Uses This

1213 interviews since 2009

A picture of Frank Rausch

Frank Rausch

UI designer, app developer, typographer

in designer, developer, interface, type

Who are you, and what do you do?

I'm Frank Rausch and I am a user interface designer, iOS app developer, and typographer. I consult, I teach, and I make apps.

What hardware do you use?

A huge part of my design work requires deep thinking. The products I create are digital, but the most creative and meaningful ideas happen in my head and evolve on paper. I always carry a pocket-sized blank Moleskine and a black Muji Gel Ink Ballpoint Pen, 0.38mm.

My main work device is a 13″ MacBook Pro, Late 2016 (3.1 GHz i5, 16 GB RAM, 1TB SSD). I was crazy enough to pre-order it when it first came out, and I think I got lucky: While the keyboard does suck, at least it still works. If only the keys had more travel - plus the old inverted-T arrow key layout and a proper escape key! The Touch Bar is useless to me because I never look at the keyboard while I type. I do appreciate the switch to USB-C and I don't mind having to use dongles for a while. I vividly remember people whining when Apple killed the CD-ROM drive or when Apple replaced the 30-pin dock connector with the much better Lightning plug. Or even when Apple's first iMac didn't have a floppy disk drive! Sometimes advances in technology come with a period of inconvenience. I'm alright with that.

Laptop portability is important to me - I previously had a maxed-out 11″ MacBook Air (Late 2014). I think it was my favorite computer to date. Not only because it had a much, much, much better keyboard than all current Apple laptops, but because it was so incredibly small and lightweight.

Whenever I work at my desk, the MacBook Pro is tethered to an LG UltraFine 5K monitor, a Filco MajesTouch Ninja Tenkeyless with Cherry MX Brown keys that I bought in 2013, and a Logitech MX Master 2S. For my left hand, I have an Apple Magic Trackpad 2. Yes, I use both pointing devices at the same time. Sounds weird, but I do my pointing with the right hand and my zooming and scrolling with my left hand. I highly recommend this setup. It feels super productive and professional and futuristic - and it puts less strain on the mousing hand.

I have collected a few generations of iOS devices to test my apps. My main phone is an iPhone X.

And what software?

I use Alfred many times a day - to launch apps, to find documents and contacts, to navigate the file system, and to access special characters.

I design user interfaces in Sketch. My designs are often indeed sketches rather than production-quality mockup, especially when I also get to code the actual product. Whenever I save production assets, I let ImageOptim do its thing.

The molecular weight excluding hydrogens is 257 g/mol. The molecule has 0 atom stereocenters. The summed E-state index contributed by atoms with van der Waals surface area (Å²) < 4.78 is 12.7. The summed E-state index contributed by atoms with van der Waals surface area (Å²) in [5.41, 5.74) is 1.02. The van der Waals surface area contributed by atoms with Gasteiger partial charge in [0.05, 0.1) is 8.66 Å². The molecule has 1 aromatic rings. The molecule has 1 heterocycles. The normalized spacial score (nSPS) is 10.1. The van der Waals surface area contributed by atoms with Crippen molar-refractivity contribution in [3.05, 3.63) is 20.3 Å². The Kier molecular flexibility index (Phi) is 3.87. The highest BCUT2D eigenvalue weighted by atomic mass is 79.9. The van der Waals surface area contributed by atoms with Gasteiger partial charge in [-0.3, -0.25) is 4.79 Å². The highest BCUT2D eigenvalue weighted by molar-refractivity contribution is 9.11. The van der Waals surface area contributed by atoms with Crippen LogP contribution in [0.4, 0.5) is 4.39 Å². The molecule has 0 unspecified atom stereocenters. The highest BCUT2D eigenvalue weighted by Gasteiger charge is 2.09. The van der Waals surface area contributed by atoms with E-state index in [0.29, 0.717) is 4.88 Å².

My apps are mades in Xcode. All other coding, scripting, and text editing happens in Sublime Text. I am super fast with multi-cursor editing - it's a huge productivity win. For writing, I use mostly iA Writer. Kaleidoscope is my go-to app for diffing code, text, and images.

Keynote is what I use for all of my public speaking and lectures.

The Terminal is great for all sorts of things. I run a customized iTerm with Oh my ZSH!. I manage my command line tools with Homebrew; for example ImageMagick for batch image processing and ffmpeg to convert videos.

I use GitUp and Transmit. My to-do lists live in Things. My web browser of choice is Opera.

My scripting and programming notes go into nvALT. This is my one place to put all the code snippets and terminal commands that I know I'll forget right away but need later. I wish I had Stack Overflow when I started programming in the mid-90s.

The CamingoCode font is my default for all writing tasks - not only for code, but also for emails and prose. I use versions of the Monokai color theme in both Xcode and Sublime Text. Novel Mono is the typeface I use on my website and for correspondence.

On my iPhone, I look up stuff in my own Wikipedia reader app, V for Wiki. Other apps that I frequently use are Fantastical and Weather Line.

What would be your dream setup?

I'm quite happy with my setup. It has become so much more powerful and reliable than the first computers I saw in the early 90s. Technology got better, but most software is still hard to use for many people. Seeing all those bad user interfaces all the time is a great motivation to keep teaching app design, usability, and typography.

If I had one wish, I would love a powerful MacBook Air with low-profile mechanical keys.

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